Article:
Reading Obama reveals the sources of Obama's commitment to democratic deliberation: the books he has read, the visionaries who have inspired him, the social movements and personal struggles that have shaped his thinking. Kloppenberg shows that Obama's positions on social justice, religion, race, family, and America's role in the world do not stem from a desire to please everyone but from deeply rooted--although currently unfashionable--convictions about how a democracy must deal with difference and conflict.

About the Author

James T. Kloppenberg is the Charles Warren Professor of American History and chair of the History Department at Harvard University. His books include "Uncertain Victory: Social Democracy and Progressivism in European and American Thought, 1870-1920"; "The Virtues of Liberalism"; and "A Companion to American Thought".

Table of Contents

Introduction ix

Chapter 1: The Education of Barack Obama 1

Chapter 2: From Universalism to Particularism 85

Chapter 3: Obama’s American History 151

Conclusion: Dreams, Hope, and the American Political Tradition 249

Essay on Sources 267

Acknowledgments 287

Index 293

Product Details

ISBN:
9780691147468
Author:
Kloppenberg, James T.
Publisher:
Princeton University Press
Subject:
History & Theory - General
Subject:
United States - General
Subject:
Modern - 21st Century
Subject:
United States Politics and government.
Subject:
Political culture -- United States.
Subject:
History & Theory
Subject:
American history
Subject:
Political philosophy
Subject:
Political Science and International Relations
Subject:
Politics - General
Publication Date:
20101031
Binding:
HARDCOVER
Language:
English
Pages:
320
Dimensions:
8.5 x 5.5 in 17 oz

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Related Subjects

History and Social Science » Politics » General
History and Social Science » US History » Presidents » Obama, Barack
History and Social Science » World History » General
Humanities » Literary Criticism » General
Humanities » Philosophy » General

Reading Obama: Dreams, Hope, and the American Political Tradition Used Hardcover
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$8.95 In Stock
Product details 320 pages Princeton University Press - English 9780691147468 Reviews:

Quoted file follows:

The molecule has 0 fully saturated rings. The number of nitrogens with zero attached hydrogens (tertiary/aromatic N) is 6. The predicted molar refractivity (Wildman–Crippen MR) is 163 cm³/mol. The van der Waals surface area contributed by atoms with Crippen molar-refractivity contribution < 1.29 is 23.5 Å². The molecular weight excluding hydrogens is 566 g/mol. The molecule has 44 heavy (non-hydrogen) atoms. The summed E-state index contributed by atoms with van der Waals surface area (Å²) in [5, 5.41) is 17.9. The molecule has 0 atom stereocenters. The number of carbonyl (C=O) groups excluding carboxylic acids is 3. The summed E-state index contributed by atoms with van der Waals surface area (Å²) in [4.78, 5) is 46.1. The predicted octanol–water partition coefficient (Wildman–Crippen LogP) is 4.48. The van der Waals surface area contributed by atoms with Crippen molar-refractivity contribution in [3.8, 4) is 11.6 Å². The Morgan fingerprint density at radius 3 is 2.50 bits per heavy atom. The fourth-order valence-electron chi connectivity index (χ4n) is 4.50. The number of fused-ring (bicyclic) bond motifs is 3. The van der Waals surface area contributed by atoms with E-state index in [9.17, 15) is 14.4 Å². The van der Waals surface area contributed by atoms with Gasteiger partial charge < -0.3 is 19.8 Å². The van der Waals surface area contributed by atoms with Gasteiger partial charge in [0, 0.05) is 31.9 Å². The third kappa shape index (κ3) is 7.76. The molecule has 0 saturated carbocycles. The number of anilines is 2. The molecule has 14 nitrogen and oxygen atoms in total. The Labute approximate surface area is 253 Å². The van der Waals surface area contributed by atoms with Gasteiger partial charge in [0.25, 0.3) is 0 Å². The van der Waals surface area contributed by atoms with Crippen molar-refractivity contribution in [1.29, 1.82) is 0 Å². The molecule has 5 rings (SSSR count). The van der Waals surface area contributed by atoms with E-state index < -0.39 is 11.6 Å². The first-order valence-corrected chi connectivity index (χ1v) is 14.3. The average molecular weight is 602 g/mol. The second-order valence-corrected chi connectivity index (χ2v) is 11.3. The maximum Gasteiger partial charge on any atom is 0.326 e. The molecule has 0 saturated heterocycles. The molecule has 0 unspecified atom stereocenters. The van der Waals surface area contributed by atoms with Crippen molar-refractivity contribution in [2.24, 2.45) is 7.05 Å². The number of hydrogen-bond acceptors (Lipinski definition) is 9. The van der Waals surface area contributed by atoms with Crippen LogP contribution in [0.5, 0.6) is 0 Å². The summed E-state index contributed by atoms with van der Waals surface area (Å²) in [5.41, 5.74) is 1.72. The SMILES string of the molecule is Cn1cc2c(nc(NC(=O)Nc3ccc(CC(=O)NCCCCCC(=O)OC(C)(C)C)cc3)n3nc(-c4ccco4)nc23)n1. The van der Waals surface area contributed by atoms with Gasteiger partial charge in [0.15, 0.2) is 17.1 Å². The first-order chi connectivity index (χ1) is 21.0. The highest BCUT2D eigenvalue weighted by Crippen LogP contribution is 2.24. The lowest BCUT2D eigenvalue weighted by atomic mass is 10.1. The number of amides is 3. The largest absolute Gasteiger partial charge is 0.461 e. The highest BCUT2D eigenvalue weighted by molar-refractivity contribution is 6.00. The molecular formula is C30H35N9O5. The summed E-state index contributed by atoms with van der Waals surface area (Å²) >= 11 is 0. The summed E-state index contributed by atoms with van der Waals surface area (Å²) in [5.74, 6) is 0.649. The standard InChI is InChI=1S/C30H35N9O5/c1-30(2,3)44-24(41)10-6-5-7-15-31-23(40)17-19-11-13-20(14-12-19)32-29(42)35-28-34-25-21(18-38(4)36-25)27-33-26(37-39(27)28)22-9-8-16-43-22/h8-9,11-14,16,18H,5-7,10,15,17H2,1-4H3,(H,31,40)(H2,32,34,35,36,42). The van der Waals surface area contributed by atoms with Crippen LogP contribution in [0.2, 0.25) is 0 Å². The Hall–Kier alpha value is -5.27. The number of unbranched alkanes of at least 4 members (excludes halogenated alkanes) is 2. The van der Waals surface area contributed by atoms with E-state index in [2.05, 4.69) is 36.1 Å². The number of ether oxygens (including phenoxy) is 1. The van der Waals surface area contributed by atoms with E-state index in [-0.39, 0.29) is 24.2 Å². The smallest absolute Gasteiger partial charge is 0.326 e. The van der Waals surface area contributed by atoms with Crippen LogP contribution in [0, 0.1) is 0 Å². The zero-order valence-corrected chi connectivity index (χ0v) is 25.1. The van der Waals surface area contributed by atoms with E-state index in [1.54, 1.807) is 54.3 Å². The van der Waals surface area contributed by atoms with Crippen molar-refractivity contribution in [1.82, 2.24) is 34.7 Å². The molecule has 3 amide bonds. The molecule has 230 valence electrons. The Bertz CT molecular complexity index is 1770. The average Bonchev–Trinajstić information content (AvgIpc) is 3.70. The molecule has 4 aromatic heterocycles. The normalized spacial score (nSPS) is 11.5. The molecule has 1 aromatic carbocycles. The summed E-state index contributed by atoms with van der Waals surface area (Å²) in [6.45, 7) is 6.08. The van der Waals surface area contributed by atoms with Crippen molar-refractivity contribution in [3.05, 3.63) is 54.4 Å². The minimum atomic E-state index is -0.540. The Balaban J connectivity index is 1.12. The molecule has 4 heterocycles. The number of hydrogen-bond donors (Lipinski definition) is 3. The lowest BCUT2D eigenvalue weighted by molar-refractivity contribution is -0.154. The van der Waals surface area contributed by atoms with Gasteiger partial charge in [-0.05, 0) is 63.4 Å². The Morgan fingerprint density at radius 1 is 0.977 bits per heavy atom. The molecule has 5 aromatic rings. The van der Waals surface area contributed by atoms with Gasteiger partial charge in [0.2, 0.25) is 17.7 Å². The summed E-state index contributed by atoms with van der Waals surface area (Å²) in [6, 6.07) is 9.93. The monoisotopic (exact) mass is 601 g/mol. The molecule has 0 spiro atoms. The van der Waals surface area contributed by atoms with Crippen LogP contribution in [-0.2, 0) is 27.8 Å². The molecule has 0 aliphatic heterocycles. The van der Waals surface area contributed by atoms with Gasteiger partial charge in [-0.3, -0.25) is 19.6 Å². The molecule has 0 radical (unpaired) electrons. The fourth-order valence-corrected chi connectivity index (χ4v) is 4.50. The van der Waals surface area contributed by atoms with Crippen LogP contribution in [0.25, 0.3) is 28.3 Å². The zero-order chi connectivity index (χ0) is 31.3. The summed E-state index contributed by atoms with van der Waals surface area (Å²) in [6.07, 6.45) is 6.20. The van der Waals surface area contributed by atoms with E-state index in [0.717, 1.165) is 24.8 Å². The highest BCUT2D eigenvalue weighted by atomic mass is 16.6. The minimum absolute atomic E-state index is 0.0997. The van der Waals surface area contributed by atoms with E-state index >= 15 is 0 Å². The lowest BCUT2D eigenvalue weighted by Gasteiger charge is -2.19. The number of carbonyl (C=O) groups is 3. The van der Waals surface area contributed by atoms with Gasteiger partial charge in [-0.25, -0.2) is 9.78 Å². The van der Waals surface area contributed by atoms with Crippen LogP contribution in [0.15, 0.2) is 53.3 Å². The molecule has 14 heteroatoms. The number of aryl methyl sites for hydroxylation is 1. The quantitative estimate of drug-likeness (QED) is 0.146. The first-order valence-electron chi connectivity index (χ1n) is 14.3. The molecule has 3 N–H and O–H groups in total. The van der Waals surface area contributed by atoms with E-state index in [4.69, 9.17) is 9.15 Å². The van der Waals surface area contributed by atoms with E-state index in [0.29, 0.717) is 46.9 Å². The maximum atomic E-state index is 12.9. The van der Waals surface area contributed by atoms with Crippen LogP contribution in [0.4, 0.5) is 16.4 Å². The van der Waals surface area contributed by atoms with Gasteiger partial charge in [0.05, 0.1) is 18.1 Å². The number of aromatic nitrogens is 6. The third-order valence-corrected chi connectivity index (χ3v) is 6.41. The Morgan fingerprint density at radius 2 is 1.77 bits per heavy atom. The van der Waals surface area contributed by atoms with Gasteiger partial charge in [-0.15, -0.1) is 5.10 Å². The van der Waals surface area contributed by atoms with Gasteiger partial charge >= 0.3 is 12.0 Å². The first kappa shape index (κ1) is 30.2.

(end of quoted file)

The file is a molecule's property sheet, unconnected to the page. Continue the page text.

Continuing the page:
"Review A Day" by , "Barack Obama, though he is evidently thoughtful and intellectually capable, is not usually considered a man of ideas. In contrast to a policy wonk such as Bill Clinton or an ideological standard-bearer such as Ronald Reagan, Obama has never even brandished a distinct political philosophy. He sought the White House not so much on a platform as on a sensibility — a spirit of change, a promise of redemption, a song of hope." (Read the entire New Republic review)
"Review" by , "Kloppenberg demonstrates, and indeed celebrates, that Obama draws on a deep American tradition of an approach to problem-solving that is ‘rooted in experience and ever mutating in response to new problems’, and which seeks continued instruction from sources that remain ‘vibrant and productive’ while discarding those that are no longer ‘helpful’." --
"Review" by , "...an intelligent analysis of the President’s view of politics, leadership, and morality—the very things that once made him so popular and that perhaps can help him become popular again." --
"Review" by , "I cover the White House and the president, and I often wonder if there is such a thing as "Obamaism." This book offers one definition." --
"Synopsis" by , "Jim Kloppenberg, one of the country's finest intellectual historians, has come up with a remarkable idea as to how we can understand President Obama: just read what he has written and take it seriously. Think of Kloppenberg as the Bob Woodward of investigative philosophical analysis. He's written a fine and hugely informative book."--E.J. Dionne, syndicated columnist and author of Souled Out